When working on my various projects, I have had a number of challenges connecting to the outside world. The international connections from Nepal to India, Hong Kong, Thailand and Singapore have seemingly gone down for a period of time. It’s a peculiar situation when this happens because our users are able to access government websites hosted in Nepal and Google cached items including YouTube videos.
We faced a few challenges this week when trying to submit data to cloud servers in Singapore or India causing me to research how internet traffic moves through the region.
Content Delivery Network
I had never heard the term content delivery network until I moved here because so many services are available in the US. We take major infrastructure such as Amazon Web Services for granted. These major companies have thousands of servers all over the country allowing content to be delivered fast. For example, Netflix uses AWS to deliver streaming videos all over the country.
A content delivery network is a group of servers stationed all over the world that duplicate static content so it can be served more quickly to hard to reach areas. Static content includes html files, images, stylesheets and videos. Simply put, it’s anything that can be stored and isn’t actively changing. Static content does not include things stored in a database. Amazon’s CDN is called CloudFront. Another major player is Boston based Akamai. As an aside, more information than you can handle about CDN is available at CDNPlanet.com. Amazon’s global infrastructure can be found here. Take a look at the Asia Pacific region and you’ll see that our options for Nepal include Edge spots in India, Singapore and Hong Kong. The closest hops are at these locations.
Getting Out of Nepal
The history of Nepal Telecom (NTC) is available on their website. In summary, they were established as a government corporation who had a monopoly on providing telecommunication services to the country including landline, internet and mobile phone service. They converted to a corporation on April 13th 2004, opening the market up to competition but seem to remain the major player in international internet connectivity. I don’t have much proof, but traceroutes from a number of locations and internet service providers all route through NTC.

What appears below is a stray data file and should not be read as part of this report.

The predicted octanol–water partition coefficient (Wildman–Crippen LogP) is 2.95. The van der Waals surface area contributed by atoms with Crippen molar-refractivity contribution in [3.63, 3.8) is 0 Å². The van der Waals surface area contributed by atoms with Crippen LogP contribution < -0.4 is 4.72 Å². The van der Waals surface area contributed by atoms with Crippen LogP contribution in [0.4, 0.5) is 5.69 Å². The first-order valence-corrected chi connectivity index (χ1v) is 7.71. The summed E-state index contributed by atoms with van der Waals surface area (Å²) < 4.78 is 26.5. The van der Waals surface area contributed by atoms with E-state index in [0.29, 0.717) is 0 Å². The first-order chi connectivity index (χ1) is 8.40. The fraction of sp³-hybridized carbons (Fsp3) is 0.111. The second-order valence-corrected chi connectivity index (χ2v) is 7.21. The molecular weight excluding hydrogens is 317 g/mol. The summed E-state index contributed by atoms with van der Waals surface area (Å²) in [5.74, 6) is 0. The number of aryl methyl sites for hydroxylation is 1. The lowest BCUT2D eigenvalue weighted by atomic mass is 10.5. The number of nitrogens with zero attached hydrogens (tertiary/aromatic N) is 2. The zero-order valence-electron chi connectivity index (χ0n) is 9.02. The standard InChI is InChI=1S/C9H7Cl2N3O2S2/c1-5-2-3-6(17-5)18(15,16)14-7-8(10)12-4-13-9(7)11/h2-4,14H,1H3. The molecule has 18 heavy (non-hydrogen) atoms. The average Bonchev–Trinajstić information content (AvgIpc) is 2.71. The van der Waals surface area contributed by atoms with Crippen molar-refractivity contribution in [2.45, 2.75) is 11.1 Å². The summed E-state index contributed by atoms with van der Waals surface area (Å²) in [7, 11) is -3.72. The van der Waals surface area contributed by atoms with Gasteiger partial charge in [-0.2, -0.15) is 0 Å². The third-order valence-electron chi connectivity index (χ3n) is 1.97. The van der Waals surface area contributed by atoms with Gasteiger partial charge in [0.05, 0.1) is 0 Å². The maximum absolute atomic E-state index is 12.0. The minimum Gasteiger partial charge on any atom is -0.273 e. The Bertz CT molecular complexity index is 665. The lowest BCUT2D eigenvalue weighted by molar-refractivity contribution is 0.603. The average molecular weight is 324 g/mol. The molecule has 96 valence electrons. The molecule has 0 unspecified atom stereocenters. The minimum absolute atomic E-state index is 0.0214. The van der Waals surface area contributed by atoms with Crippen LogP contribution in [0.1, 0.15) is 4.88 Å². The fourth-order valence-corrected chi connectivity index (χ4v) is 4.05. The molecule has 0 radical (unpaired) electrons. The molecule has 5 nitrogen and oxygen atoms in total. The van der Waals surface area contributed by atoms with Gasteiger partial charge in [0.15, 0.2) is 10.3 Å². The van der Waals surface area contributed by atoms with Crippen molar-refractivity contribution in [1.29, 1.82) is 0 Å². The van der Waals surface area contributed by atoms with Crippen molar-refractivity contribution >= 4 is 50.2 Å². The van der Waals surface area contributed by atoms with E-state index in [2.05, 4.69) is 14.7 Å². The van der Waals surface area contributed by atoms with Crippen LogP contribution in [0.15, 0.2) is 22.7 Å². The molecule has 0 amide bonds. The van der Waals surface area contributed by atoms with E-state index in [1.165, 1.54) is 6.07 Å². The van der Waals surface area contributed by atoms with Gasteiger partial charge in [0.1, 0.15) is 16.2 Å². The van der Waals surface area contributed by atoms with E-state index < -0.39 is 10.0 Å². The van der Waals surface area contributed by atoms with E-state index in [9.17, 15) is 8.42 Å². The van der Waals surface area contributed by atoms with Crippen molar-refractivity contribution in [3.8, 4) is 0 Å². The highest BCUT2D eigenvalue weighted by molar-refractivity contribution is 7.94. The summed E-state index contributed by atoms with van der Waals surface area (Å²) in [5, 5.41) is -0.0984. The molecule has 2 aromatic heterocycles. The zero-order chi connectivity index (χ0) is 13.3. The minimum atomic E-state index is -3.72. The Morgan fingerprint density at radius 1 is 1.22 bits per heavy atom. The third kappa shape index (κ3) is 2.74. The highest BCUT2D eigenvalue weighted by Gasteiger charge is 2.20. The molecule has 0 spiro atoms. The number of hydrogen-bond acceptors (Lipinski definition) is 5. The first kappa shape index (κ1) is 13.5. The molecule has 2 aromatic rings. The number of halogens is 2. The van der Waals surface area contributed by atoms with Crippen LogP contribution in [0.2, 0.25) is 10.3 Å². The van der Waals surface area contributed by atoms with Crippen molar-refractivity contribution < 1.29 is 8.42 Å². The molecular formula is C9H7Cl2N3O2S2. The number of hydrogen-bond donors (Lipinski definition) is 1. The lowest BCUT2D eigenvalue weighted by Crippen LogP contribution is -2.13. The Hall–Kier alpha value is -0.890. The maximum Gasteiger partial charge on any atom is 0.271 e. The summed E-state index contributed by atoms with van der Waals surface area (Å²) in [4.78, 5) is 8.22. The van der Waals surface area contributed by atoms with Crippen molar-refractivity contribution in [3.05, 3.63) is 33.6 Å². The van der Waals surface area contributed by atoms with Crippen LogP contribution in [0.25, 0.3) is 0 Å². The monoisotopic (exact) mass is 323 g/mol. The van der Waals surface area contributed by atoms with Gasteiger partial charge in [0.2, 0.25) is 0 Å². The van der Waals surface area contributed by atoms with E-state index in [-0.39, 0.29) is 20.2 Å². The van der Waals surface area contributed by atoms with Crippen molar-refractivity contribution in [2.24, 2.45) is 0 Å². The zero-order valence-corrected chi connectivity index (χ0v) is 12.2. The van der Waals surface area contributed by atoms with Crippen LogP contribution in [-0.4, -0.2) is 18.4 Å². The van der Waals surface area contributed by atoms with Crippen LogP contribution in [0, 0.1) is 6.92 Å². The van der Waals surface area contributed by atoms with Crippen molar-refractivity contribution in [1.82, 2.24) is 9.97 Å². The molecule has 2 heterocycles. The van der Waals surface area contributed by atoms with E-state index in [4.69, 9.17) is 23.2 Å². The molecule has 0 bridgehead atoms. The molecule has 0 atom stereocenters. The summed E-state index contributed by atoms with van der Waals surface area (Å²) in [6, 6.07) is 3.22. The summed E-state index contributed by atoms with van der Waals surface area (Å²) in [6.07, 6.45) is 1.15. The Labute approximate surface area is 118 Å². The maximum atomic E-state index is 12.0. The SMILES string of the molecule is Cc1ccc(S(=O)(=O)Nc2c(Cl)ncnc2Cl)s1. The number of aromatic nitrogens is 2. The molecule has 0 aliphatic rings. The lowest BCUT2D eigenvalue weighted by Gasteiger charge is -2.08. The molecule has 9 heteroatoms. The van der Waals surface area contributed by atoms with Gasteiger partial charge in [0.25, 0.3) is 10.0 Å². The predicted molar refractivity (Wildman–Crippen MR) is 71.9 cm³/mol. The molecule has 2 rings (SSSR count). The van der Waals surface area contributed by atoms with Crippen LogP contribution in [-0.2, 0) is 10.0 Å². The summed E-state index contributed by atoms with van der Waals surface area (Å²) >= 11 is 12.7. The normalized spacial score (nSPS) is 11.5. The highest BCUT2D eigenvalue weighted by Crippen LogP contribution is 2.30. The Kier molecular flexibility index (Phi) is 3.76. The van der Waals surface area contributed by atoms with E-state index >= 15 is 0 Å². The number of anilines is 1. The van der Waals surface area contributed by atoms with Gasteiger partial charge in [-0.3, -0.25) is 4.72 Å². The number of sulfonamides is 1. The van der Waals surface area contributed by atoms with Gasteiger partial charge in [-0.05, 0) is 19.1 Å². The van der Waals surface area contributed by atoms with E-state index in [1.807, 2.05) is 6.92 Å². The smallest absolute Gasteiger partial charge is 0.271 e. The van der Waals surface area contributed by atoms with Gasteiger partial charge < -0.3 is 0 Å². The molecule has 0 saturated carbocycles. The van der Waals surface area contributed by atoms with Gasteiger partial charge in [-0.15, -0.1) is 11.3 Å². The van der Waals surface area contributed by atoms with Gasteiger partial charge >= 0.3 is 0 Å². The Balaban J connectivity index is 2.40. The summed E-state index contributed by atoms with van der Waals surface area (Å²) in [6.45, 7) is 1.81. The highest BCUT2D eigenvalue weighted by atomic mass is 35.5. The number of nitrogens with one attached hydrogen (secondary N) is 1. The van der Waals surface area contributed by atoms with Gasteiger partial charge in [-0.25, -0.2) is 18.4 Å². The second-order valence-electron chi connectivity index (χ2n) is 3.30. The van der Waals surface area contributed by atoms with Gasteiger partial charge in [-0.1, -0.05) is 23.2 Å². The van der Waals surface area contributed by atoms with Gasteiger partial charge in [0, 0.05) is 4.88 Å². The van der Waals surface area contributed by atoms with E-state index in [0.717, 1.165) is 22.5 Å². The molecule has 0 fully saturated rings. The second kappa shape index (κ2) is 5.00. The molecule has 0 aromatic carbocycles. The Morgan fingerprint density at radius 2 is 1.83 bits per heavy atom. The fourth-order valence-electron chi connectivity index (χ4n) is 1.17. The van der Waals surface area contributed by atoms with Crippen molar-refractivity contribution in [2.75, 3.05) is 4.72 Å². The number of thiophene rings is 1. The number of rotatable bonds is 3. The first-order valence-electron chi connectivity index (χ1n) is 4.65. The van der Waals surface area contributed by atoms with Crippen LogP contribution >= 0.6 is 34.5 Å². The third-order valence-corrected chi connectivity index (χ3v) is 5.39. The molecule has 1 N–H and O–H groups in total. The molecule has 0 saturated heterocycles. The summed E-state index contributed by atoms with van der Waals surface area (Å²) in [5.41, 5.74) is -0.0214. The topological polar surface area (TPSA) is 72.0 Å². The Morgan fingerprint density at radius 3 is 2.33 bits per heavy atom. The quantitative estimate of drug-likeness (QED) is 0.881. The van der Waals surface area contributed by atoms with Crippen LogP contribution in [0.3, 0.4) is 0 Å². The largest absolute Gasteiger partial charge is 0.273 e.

Unfortunately, I couldn’t find any more detail on international connectivity from Nepal. However, I found a bit about speed. The Q1 2014 Akamai state of the internet quarterly report states that average connectivity from Nepal to their network is 1.1 MBPS and average peak connectivity speed is 0.96 MBPS. 1
Choosing A Server
Now, to bring everything together. These have been valuable lessons when trying to identify a host for our information. There is a seemingly large number of service cloud providers around the world with cheap services and access just outside the country. However, hosting mission critical information in these platforms will cause failure if the international links go down. We did a survey of in country hosting services for a recent pilot project and the cost was prohibitively expensive. However, we will likely shift from a cloud provider to a local provider when the pilot shifts into future phases and the businesses begin to rely on these systems.
One more thing to note. Make sure to choose a location as close as possible to your geographically. For example, choose the Singapore servers if you’re hosting on Digital Ocean.
Structuring Your Content
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📅 11.09.2014 📁